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  • Writer's pictureJake Sanders

Seasonal Affect: Éric Rohmer’s A Summer’s Tale

Updated: Sep 5, 2023

This piece was published to coincide with our August 24th screening of A Summer's Tale

It's tempting to reduce the films of French director Éric Rohmer to their surface-level pleasures. His favoured milieux, sun-dappled coastal and pastoral locales populated by attractive characters have made them prime fodder for screenshot-happy young cinephiles. Yet, while being endlessly watchable (“moreish” would be a fitting adjective), his films probe universal concepts like love, ageing, and self-worth with profundity and sensitivity. A Summer’s Tale, the third film in his Four Seasons series, is no exception. Rohmer (born in 1920) directed the four films in the cycle between 1994 and 1998, by which point he was by all accounts an old man. Far from feeling dusty, there’s an abiding vibrancy to the work, which perhaps accounts for their continued appreciation among younger audiences. The funniest and most vivid of the four tales, A Summer’s Tale is a timeless and insightful exploration of how romance informs our relationship with ourselves.

The film follows Gaspard (Melvil Poupaud), an aspiring musician on holiday in the seaside town of Dinard. Moping around while waiting for his sort-of girlfriend Léna (Aurelia Nolin), Gaspard strikes up a friendship with Margot (Amanda Langlet), a waitress conducting research on local Bretons in her free time. One of Margot’s friends, the beautiful Solene (Gwenaëlle Simon), takes an interest in Gaspard, assuaging his low self-esteem, but causing further complications in his increasingly complicated love life.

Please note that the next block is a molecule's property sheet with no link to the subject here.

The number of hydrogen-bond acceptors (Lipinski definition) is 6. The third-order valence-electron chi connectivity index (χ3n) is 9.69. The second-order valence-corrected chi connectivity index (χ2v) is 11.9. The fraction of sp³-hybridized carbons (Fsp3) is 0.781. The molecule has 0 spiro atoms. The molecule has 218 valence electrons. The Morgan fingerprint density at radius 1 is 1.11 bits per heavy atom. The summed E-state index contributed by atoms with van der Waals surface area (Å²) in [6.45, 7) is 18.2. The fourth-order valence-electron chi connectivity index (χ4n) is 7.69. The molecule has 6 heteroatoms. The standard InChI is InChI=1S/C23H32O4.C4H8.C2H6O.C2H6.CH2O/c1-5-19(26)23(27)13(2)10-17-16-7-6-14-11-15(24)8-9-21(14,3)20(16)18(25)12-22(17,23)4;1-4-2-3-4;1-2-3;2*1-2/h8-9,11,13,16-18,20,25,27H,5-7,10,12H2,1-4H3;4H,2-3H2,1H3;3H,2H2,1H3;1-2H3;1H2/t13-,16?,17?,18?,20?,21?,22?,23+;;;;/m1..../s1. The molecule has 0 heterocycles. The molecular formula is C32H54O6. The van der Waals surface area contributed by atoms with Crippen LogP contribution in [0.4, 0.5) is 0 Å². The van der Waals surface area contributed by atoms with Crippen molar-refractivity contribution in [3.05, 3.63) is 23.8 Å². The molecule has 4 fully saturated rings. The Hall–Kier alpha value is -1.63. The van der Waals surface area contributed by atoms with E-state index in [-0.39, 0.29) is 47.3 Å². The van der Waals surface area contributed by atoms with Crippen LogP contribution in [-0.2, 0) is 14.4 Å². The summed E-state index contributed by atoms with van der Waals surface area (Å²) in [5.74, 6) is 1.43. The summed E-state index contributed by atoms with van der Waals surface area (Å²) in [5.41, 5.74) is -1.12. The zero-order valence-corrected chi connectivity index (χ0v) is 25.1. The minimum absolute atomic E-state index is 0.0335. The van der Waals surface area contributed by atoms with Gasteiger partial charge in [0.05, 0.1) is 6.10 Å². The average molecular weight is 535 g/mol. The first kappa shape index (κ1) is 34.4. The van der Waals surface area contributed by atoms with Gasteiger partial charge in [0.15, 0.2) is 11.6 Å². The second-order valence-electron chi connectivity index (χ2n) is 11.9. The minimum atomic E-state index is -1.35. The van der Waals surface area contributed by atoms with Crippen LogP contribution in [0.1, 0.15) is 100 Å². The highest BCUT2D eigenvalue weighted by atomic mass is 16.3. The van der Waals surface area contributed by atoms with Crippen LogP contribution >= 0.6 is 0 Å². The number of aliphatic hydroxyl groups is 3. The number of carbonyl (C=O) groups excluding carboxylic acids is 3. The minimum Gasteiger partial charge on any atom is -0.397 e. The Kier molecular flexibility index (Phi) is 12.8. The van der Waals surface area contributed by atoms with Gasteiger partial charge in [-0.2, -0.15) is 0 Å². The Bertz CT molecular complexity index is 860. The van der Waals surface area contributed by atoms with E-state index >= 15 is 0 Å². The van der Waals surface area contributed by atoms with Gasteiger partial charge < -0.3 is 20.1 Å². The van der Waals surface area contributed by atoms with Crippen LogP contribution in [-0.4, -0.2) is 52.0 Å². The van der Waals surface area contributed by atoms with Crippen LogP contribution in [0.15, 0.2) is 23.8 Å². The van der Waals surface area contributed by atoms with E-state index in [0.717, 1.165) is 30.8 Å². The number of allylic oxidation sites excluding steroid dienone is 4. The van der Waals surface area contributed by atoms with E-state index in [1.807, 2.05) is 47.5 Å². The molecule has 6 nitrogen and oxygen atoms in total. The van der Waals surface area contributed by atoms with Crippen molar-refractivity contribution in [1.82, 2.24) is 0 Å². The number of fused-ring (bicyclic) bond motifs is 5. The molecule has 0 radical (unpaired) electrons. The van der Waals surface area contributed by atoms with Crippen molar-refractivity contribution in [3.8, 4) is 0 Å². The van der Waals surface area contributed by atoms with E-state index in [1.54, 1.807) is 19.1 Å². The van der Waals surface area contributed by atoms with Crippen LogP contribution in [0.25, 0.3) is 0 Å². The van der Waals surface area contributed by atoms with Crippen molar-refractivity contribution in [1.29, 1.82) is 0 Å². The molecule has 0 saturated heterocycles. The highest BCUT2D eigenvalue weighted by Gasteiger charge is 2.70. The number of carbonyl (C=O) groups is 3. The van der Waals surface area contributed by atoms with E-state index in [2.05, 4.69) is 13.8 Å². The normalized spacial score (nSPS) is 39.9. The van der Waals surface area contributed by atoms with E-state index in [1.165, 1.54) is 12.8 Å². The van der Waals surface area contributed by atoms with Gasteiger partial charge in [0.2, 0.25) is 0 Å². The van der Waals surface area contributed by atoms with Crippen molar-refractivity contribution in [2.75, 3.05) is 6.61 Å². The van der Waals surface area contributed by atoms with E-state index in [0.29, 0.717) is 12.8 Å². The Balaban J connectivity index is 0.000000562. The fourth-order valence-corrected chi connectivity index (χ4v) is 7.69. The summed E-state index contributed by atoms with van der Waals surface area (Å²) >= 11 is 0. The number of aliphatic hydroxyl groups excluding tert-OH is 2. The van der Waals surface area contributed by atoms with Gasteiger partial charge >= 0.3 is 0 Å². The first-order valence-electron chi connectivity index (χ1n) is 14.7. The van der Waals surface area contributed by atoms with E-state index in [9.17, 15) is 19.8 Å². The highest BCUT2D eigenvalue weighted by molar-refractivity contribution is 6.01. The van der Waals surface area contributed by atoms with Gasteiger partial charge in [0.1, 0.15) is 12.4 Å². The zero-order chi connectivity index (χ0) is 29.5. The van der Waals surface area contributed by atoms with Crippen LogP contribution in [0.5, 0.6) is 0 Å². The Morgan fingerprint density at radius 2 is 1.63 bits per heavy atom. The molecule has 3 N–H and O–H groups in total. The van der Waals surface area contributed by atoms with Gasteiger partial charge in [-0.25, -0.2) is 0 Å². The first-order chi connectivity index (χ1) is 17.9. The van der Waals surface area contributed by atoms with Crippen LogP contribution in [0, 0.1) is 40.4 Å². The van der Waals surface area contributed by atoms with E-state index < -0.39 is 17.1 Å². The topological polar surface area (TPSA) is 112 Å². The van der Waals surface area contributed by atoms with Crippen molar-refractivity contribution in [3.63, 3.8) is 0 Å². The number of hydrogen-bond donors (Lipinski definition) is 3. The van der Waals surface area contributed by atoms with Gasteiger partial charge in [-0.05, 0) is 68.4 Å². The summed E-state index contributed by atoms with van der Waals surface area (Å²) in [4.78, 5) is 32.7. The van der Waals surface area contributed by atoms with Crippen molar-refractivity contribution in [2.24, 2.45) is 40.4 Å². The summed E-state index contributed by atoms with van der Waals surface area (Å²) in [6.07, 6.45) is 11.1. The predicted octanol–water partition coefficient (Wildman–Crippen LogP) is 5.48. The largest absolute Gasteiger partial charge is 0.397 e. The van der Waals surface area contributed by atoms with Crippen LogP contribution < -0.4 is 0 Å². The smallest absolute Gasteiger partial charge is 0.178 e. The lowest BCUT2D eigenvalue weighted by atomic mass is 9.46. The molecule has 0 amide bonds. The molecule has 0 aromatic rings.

As with a great many of Rohmer’s films, it takes place over the course of a summer holiday and focuses on intelligent, attractive people having lengthy conversations about life and love. Unlike the other entries in the Four Seasons cycle, the protagonist is male, although the focus is very much on his relationship with women. Rohmer claimed to have been inspired by his own experiences as a younger man in writing A Summer’s Tale, a telling confession considering Gaspard’s characterisation. Gloomy, self-pitying and frankly a bit wet, Gaspard is not always an easy character to root for and stands in stark contrast to the vivacious Margot.

Korean filmmaker Hong Sang-soo, whose work is strongly indebted to Rohmer, regularly features this dynamic, in similarly self-reflective ways. In Hong’s films, the male characters are often creatives and academics (like Gaspard, a musician who has just finished his master's degree in maths) who are hamstrung by glaring inadequacies like insecurity, lechery, or alcoholism. They are positioned opposite flawed, but charming female characters, who inspire simpering obsession from the comparatively pathetic male figures.

On the Beach at Night Alone (2017, directed by Hong Sang-soo & A Summer's Tale